A healthy way to start the new year and honor Asian culture.
The Lunar New Year is celebrated throughout Asia and has always been the most important holiday of the year for my Chinese American family.
For many Asian people, it’s a 2-week celebration culminating in fireworks, red envelopes, and most importantly, a sumptuous feast.
These culinary staples can be a healthy way to start out the new year and honor the vibrancy of Chinese culture.
Many Chinese banquets begin with soup to warm the heart and spirit. As a kid, I loved doling out generous portions of soup and passing it to each family member via a rotating tray, sneakily fishing out sweet jujubes for myself.
“When I was growing up, my mother was always making soups for me,” says Cindy Chen, co-founder of China Live in San Francisco. “Cantonese consider soups to also be tonics, a way to help keep your body and qi balanced.”
Double-boiling is a delicate Chinese technique for making nourishing, flavorful consommé. It involves submerging an earthenware pot in water for slow, even cooking at a gentle boil.
Fish heads, bird’s nests, and fish maw are all delicacies often used in double-boiled soups, but chicken works just as well.
Chen recommends using an old rooster or black chicken for a more flavorful stock. She then adds Chinese herbal ingredients like ginseng, ginger, and jujube, garnishing with Napa cabbage for a healthy crunch.
You can try the recipe for double-boiled black chicken herbal soup at The Burning Kitchen.
Korean American chef Caroll Lee is a holistic health coach and founder of Provenance Meals. She fondly remembers making misshapen dumplings, called mandu, with her mom as a kid. She remembers the juicy filling squeezing out the sides.
It’s a tradition she continues on New Year’s Day with her own kids, using ingredients like mung bean sprouts, firm tofu, scallions, garlic, and ground beef.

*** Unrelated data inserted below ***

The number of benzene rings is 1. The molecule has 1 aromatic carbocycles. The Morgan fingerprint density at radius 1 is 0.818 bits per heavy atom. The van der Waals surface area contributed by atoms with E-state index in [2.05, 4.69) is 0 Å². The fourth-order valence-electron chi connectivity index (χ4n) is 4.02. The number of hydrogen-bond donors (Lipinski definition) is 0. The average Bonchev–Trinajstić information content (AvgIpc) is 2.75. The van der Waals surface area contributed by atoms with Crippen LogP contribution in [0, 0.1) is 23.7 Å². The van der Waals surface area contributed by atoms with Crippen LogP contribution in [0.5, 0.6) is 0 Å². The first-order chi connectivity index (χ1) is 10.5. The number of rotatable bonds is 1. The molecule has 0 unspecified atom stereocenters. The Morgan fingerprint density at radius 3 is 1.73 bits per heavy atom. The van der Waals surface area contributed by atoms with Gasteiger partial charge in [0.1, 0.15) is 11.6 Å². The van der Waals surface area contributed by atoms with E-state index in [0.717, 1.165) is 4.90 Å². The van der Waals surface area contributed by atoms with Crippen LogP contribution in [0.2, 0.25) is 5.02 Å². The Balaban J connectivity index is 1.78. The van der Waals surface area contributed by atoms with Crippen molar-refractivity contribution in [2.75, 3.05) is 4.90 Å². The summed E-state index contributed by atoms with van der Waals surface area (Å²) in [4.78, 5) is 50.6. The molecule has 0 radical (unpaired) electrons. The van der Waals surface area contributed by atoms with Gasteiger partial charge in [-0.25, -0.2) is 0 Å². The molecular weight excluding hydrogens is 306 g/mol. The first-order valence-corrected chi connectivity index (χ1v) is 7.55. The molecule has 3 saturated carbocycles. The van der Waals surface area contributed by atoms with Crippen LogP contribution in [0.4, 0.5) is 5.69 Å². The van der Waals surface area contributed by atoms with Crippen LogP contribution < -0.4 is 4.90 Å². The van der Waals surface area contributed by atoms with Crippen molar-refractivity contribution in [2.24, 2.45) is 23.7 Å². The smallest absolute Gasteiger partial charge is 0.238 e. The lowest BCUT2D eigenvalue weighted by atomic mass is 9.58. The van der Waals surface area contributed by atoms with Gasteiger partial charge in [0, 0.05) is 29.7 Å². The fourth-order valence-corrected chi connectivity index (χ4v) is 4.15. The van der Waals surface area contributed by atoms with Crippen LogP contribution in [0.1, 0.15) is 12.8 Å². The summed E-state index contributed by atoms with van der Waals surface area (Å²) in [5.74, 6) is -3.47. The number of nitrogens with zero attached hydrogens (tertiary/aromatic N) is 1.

Dumplings may have originated as a humble peasant food, but their plump shape resembles ancient gold and silver ingots. For this reason, they’re considered especially auspicious.
Pork and cabbage is the most common filling, but you can tailor them to suit any dietary preference.
Lee recommends using tamari to make your dumpling dipping sauce if you’re avoiding gluten.
“Tamari is a byproduct of miso production that has a richer flavor than standard soy sauces that often contain wheat,” she says.
The longer the noodles, the longer the life, according to Chinese superstition. I once anxiously asked my mom if I was doomed to die young for cutting my noodles into bite-sized pieces rather than slurping up each one whole.
Longevity noodles are a staple carbohydrate for a Lunar New Year celebration. You can prepare them simply with just sesame, soy, and scallions, or pepper them with a medley of vegetarian delights like:
Try the recipe for longlife noodles at Pickles and Tea.
Each person gets a mini soup strainer and cooks their own dinner one bite at a time. The host simply needs to plug in an electric hot pot filled with broth and supply the raw ingredients.
Choose healthy items like leaner cuts of meat and seafood instead of processed fish balls and imitation crab sticks.